For quite a long time Mommy1 has been talking about visiting Lithuania, but it was never anything concrete. However when Tal went to work in Riga, as a youth counselor, we decided that while she was so close it would be a good time to go. We had no idea of the situation there, or how to go about organising a trip.

When Mommy was in South Africa last year, she met Joseph Woolf, a nephew of Menke Woolf, both who come from SETA (Shat). Joseph, who now lives in Israel, visited Seta two years ago. I contacted him and told him of our intentions to visit Lithuania and asked for his help. He was very enthusiastic about our trip and was very helpful. He has done a lot of research about the Jews of Lithuanian and especially about Seta.

We arranged to go visit him at his moshav in the north. He had prepared a lot of material for us, which included maps and background. Also the most important thing was that he connected us with a Jewish garage owner, who lives in Kaunas (Kovno), owns a car, and would be our guide. I phoned him and he agreed to take us wherever we would like to go. He had been to Seta before, with Joseph, which was very helpful. Also he arranged a flat for us which belongs to a Jewish family and is in the centre of Kaunas.

While we were making all the arrangements, passports, airline tickets and insurance, Mommy started to get cold feet and wanted to back out. One of the men who swims with her at the sea every day, scared her, telling her that there was nothing there and that it would be a waste of time and money. Anyway after talking and soothing her the trip was on.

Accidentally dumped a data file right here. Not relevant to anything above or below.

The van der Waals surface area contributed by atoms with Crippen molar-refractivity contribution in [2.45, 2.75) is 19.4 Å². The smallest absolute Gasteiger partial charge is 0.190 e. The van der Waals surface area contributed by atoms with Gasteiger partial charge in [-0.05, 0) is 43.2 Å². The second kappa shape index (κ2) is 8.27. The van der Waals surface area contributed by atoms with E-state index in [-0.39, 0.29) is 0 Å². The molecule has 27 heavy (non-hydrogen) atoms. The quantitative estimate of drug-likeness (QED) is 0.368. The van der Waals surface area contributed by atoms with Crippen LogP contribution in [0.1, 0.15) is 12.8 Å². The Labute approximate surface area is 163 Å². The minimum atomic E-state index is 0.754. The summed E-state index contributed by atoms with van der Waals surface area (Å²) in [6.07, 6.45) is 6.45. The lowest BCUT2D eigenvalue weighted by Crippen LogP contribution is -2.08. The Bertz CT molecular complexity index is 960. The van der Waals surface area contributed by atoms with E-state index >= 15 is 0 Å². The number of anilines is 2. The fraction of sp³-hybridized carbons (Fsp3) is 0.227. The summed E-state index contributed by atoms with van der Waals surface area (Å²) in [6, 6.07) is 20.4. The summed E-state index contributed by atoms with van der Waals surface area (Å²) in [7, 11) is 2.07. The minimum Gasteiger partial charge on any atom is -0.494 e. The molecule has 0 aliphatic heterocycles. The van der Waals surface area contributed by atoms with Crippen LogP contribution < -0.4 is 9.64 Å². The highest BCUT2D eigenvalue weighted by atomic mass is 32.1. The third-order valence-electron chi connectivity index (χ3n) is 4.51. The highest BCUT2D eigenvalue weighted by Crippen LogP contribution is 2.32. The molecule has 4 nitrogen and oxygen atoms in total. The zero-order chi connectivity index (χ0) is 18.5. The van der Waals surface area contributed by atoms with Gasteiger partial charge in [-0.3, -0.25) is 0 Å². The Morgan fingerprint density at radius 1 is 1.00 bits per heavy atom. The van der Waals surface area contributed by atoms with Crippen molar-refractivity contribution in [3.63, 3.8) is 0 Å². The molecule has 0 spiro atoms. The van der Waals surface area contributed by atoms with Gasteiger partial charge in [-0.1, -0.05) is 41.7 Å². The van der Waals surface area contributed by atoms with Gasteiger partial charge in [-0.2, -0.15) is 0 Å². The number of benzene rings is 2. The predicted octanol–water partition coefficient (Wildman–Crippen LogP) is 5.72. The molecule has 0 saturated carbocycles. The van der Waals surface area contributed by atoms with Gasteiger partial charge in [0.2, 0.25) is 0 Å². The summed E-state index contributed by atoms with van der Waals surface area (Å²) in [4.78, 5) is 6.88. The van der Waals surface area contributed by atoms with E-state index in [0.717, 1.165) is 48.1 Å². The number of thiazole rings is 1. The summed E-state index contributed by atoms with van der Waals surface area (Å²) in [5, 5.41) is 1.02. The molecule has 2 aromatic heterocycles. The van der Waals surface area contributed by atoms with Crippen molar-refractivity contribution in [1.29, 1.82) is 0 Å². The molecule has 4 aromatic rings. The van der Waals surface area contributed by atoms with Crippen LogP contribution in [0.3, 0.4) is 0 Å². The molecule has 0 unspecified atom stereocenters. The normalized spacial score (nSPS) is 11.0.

We flew to Vilnius on an Air Lithuania flight which goes every week direct. Arriving in Vilnius was quite a shock, as the terminal is very old and dilapidated. (They are busy building a new one now.) Simon, our guide, met us at the airport and took us to Kaunas to the flat that he had arranged for us. The flat was on the fourth floor in an old looking building, but was very central. We paid the flat owners $50 a day rent and Simon $50 a day for taking us wherever we wanted to go. (The average monthly wage in Lithuania is about $60 a month. Everybody seems to be doing something on the side.)

Later in the afternoon Simon came to take us on a trip around Kaunas. We went to where the ghetto was and from there to where the Jews walked to their deaths at the Fort #9. Fort #9 is one of many old forts surrounding Kaunas. The Nazis converted them into killing grounds. There are signs and stones all around saying how many thousands are buried in each mass grave. All in all the Lithuanian government is looking after all these places and is taking good care of the sites. At Fort #9 there is a museum and a huge andarta commemorating the dead. We drove around Kaunas seeing all different places where Jews were killed.